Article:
In exchange for a couple of the less functional cameras, I agreed to help Adam by documenting my deconstruction process. Bonus for you since, now I’m publishing the documentation for public consumption.
Disclaimer: If you’re going to attempt to prepare/modify/circuit bend/disassemble any electronic device, be aware that you are placing yourself at risk of serious injury or death from electric shock; electronic devices may be irreversibly damaged or destroyed (for what it’s worth, it goes without saying that all warranties will be void); if any loss of property or injury occurs, it will be solely your responsibility.
Before opening up the camera, there are a few items we need to have on hand.
- Precision Screwdrivers
- Spare batteries or external power supply (the s9000 uses a 5V supply or 4x AA batteries)
- A bag or containers to place screws and other bits in
- A note book and camera for documenting
- Anti-static wrist band
You’ll also need to do the following to prepare your camera.
- Remove batteries
- Remove the memory card(s)
- Put on and ground the anti static wristband
Now we can begin.
Removing the Screws:
Remove all exterior screws. Like all devices, there are screws in places you wouldn’t think to look. Start with the bottoms, then move to the sides, open all compartments and look for those hidden ones.
Once these are out of the way, you should be able to remove the assembly with the shutter release button and the power and other operation mode switches. Be careful not to pull too hard, like I did, and pull the ribbon connector out of its socket. Fortunately, mine didn’t tear, but you may not be so lucky!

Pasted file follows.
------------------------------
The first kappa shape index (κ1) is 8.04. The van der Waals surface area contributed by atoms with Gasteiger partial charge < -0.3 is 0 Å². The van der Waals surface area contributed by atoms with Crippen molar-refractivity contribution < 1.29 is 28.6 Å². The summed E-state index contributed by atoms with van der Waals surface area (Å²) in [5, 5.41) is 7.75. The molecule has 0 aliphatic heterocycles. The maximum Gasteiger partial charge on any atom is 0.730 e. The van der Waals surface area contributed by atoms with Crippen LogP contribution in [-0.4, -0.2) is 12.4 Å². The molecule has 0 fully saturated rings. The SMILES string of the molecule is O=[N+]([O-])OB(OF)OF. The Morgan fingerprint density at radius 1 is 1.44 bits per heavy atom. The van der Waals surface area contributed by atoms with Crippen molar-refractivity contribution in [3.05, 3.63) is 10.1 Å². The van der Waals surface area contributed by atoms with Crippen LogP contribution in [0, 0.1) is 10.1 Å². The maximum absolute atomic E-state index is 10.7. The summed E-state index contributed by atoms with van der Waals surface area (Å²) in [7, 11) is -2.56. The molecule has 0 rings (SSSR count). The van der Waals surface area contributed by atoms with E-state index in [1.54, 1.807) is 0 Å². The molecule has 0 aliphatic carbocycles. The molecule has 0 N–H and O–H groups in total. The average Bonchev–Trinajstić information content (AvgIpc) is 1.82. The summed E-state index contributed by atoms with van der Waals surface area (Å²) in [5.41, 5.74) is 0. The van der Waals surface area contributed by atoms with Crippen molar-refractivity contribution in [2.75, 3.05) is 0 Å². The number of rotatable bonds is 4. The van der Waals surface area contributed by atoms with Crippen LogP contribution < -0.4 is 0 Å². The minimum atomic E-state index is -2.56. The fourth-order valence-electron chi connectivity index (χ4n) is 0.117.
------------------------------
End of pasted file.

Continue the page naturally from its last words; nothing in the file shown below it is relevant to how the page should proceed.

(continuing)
There are still a few screws to be removed before you can open the back panel of the camera. Both of these were revealed by removing the shutter release assembly. One is right next to the strap loop, and the other is just below the flash assembly.
With these two screws out of the way, you should be able to gently coax the back panel off until you encounter some resistance from a couple of pairs of wires. The red and black wires running from the hot shoe attach to a board on the main body via a connector. There’s a speaker on two black wires that attaches to another part of the circuit board via a similar connector. Disconnect these two and the back panel should open like an oven door.
Now that we’ve partially disassembled the camera, and exposed some nice looking innards, we need to figure out if it still works. You can either use the AA batteries or a 5V power supply with a 4.0mm x 1.7mm connector. I used to do a lot of testing for Voltaic Systems and have one of their solar rechargeable V60 batteries around for powering my small electronics projects. Make sure that the main ribbon connectors from the back panel and the shutter release assembly are in place (the speaker and hot shoe wires don’t matter), then power up your camera and turn it on. (hint: check that the battery and memory card doors are closed!)
What’s Inside: Poking About
Now that we have the camera partially disassembled and still working, we can have a look at some of the components inside to see where a good place to start bending would be. Upon first glance, you’ll notice that all the parts are SUPER tiny smd. This is quite a let down, but exactly what you can expect with more contemporary devices. In fact, if you’re opening up cameras released today, you’ll probably find that most all the connections on the integrated circuits are actually underneath the chips and not via pins as with older style ICs!